San Francisco Prosecutor Exposes City Passwords

computer VPN

Childs, a San Francisco Department of Technology (DOT) senior network engineer who was the sole system administrator for the City's FiberWAN network, was arrested July 12 and charged with four felony counts of computer network tampering and a fifth charge of criminal damages caused. He has plead not guilty to the charges.

Childs, accused of locking out co-workers and superiors from the portion of the city network he administered, divulged passwords and information for accessing the FiberWAN network's core devices in a secretly arranged jailhouse meeting with San Francisco Mayor Gavin Newsom late Monday. Still, a motion filed by his attorney to have Childs released from jail or to have his $5 million bail reduced was denied Wednesday in San Francisco Superior Court.

In an opposition filing to that motion, Del Rosario included as "Exhibit A" a list of VPN subnet addresses and 137 associated group usernames and passwords that were found on Childs' computers, according to the prosecution.

That list is described in Del Rosario's motion as coming from "files forensically obtained from the Defendant's computers, he had pages of usernames and passwords."

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Del Rosario characterizes Childs' possession of the list as an "imminent threat" in the context of arguing against his release from jail:

The prosecution's court filings are a matter of public record. Copies have been obtained by several media outlets, including ChannelWeb.

The Exhibit A list includes usernames that seem to be associated with San Francisco's mayor's office and district attorney's office, police and sheriff's departments, and a host of city agencies, departments and commissions.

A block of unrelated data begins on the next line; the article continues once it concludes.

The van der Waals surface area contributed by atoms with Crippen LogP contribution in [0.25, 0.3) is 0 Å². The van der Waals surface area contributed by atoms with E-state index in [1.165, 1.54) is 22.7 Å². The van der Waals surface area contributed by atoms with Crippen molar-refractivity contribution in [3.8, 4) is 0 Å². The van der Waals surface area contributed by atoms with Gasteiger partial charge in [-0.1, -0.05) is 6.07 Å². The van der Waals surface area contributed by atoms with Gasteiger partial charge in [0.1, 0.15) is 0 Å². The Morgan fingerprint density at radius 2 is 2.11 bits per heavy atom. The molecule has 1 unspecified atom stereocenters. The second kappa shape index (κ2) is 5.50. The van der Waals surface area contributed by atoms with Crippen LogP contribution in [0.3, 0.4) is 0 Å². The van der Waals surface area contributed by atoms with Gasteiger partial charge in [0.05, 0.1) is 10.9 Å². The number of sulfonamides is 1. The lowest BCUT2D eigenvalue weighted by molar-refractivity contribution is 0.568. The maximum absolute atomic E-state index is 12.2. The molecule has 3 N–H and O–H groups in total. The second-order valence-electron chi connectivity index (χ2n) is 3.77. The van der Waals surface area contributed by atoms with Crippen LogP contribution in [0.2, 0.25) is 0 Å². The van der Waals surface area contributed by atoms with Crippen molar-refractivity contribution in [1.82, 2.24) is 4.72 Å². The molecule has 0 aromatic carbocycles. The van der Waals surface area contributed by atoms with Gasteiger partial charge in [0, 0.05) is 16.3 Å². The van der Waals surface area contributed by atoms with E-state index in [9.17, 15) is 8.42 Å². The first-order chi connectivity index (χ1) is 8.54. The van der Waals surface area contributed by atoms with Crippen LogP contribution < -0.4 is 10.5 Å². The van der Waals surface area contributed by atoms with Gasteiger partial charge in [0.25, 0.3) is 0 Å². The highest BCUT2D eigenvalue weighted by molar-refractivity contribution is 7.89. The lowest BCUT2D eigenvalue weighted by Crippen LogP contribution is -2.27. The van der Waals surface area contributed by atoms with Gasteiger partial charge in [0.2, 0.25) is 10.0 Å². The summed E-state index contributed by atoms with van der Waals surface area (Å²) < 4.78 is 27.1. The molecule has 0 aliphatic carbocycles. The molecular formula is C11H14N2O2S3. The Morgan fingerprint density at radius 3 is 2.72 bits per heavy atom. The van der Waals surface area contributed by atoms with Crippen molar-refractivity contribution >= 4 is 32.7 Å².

Two group usernames and passwords contain the term "pubdef." Following his arrest, Childs was originally appointed public defender Mark Jacobs, a city employee. Jacobs recused himself early on, however, citing a conflict of interest revolving around the proximity of Childs' alleged tampering activities to networked systems containing Jacobs' own sensitive data.

It wasn't clear late Friday whether the subnet addresses and username/password combinations were active. Calls to the district attorney's office and the DOT hadn't been returned at press time.

A former colleague of Childs' who has emerged to defend him at court appearances, ex-DOT chief operating officer Dana Hom, said if the prosecutor really did release sensitive VPN data, "it's another example of the bumbling that's going on at the city of San Francisco."

Hom said the passwords could be changed relatively easily but re-configuring the subnet addresses would be laborious and costly work.